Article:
Digital Payments South Asia

LaLiT Mumbai | 13-14 November, 2018





On 13-14 November 2018, APSCA India will organise Digital Payments South Asia at the LaLiT Mumbai.


The Question Everyone’s Asking
India’s payments industry is asking whether QR code mobile wallets and real-time mobile payments are the future of consumer payments and the key to driving e-payments acceptance. Fintechs, banks and even transport operators are aiming to leverage the simplicity and flexibility of mobile QR codes and the national real-time payments infrastructure. Although this may have been triggered by QR code payments in China, mobile payments in India is on a different and more innovative roadmap.

Card Payments or Real-Time Payments
Contactless payments are faster and more efficient than cash. EMV specifications enable proven security and international interoperability; contactless payment cards are the future of card payments at merchants and are becoming accepted by transport authorities for open-loop transit payments. But mobile real-time payments are growing faster than card payments in India today. How will these different consumer payments systems co-exist in the future?

Accelerating e-Payments
Both mobile real-time payments and contactless card payments support the objectives of the payments industry to expand e-payments by displacing cash for low value transactions. But which is likely to have a greater impact on the adoption of e-payments in India? From the perspective of customers, merchants and payment product providers, how will contactless payments fit with mobile payments and which approach is more likely to succeed in democratising e-payments?


Technology Exposition
A technology exposition of latest solutions for e-payments business, including mobile, proximity, QR and contactless solutions, will be held concurrently with the Digital Payments South Asia Conference. The exposition will enable decision-makers from regulators, payment schemes, banks, e-payments companies and retailers to learn of the latest solutions for mobile-based, contactless and digital consumer payments.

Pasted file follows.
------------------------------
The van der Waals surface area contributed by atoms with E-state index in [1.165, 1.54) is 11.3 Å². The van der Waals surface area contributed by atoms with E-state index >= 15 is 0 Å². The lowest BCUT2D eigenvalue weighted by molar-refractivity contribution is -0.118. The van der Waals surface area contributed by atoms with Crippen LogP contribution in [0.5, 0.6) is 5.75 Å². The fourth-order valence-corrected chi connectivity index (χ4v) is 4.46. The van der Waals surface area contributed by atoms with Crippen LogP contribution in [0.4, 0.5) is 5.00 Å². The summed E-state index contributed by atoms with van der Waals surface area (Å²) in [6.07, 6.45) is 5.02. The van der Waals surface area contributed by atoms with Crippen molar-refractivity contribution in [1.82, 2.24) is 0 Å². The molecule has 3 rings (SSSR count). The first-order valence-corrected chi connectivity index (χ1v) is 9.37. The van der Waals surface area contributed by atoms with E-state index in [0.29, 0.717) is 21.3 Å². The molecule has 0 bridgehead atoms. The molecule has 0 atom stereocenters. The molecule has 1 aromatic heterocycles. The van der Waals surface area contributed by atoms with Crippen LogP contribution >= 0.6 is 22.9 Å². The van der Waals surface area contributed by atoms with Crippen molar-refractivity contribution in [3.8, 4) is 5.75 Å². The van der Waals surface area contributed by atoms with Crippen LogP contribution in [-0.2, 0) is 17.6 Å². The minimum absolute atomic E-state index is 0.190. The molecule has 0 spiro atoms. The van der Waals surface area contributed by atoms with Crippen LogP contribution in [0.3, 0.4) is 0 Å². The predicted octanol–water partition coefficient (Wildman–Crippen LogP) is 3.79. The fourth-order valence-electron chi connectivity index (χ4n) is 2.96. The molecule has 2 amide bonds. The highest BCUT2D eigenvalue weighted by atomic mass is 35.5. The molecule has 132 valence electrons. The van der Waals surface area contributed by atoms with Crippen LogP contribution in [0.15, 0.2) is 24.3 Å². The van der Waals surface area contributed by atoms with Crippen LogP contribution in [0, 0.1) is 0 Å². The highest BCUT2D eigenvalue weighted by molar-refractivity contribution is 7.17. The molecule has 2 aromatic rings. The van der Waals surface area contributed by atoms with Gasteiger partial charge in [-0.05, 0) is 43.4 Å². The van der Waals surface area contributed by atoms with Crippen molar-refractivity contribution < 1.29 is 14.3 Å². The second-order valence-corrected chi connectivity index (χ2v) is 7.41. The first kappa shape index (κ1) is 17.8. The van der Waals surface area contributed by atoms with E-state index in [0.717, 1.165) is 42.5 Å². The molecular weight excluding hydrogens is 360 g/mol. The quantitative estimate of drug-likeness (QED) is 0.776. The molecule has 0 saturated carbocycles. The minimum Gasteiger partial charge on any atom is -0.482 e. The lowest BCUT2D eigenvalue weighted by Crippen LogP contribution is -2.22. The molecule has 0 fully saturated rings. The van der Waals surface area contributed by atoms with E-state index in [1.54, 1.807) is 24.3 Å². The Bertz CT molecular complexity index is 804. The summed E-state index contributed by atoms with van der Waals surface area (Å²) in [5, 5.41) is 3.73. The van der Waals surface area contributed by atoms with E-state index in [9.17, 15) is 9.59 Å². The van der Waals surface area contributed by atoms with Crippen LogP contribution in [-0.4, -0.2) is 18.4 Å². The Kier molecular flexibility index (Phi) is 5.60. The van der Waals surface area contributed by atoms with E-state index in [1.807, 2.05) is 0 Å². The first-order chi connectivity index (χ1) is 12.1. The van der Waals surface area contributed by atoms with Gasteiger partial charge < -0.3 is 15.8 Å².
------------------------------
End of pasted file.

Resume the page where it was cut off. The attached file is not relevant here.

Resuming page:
Why Attend


Mobile Payments Solved?
For more than 10 years the global payments industry has struggled to achieve success with mobile payments with only lacklustre results. Today over 520 million1 mobile QR code payments users in China suggest one solution. But India is driving innovation on a broader scale by enabling real-time payments interoperability across all payments service providers from any mobile device. Unified Payments Interface (UPI) supports P2P, P2M, online and off-line commerce, and transfers between any accounts on the nationwide infrastructure. Is this the future of mobile payments?
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Digital IDs, Virtual Payment Addresses, QR Codes
The Unified Payments Interface (UPI) uses the national digital identity infrastructure (Aadhaar) to authenticate payers and payees at any PSPs and then provides access to any of their payments accounts located anywhere on the UPI infrastructure (even accounts at different PSPs). The details of payers and payees are provided using simplified virtual payment addresses or QR codes. All of this is provided through a mobile payments interface that converges online and off-line e-payments into an integrated digital payments ecosystem.


No Push without Pull?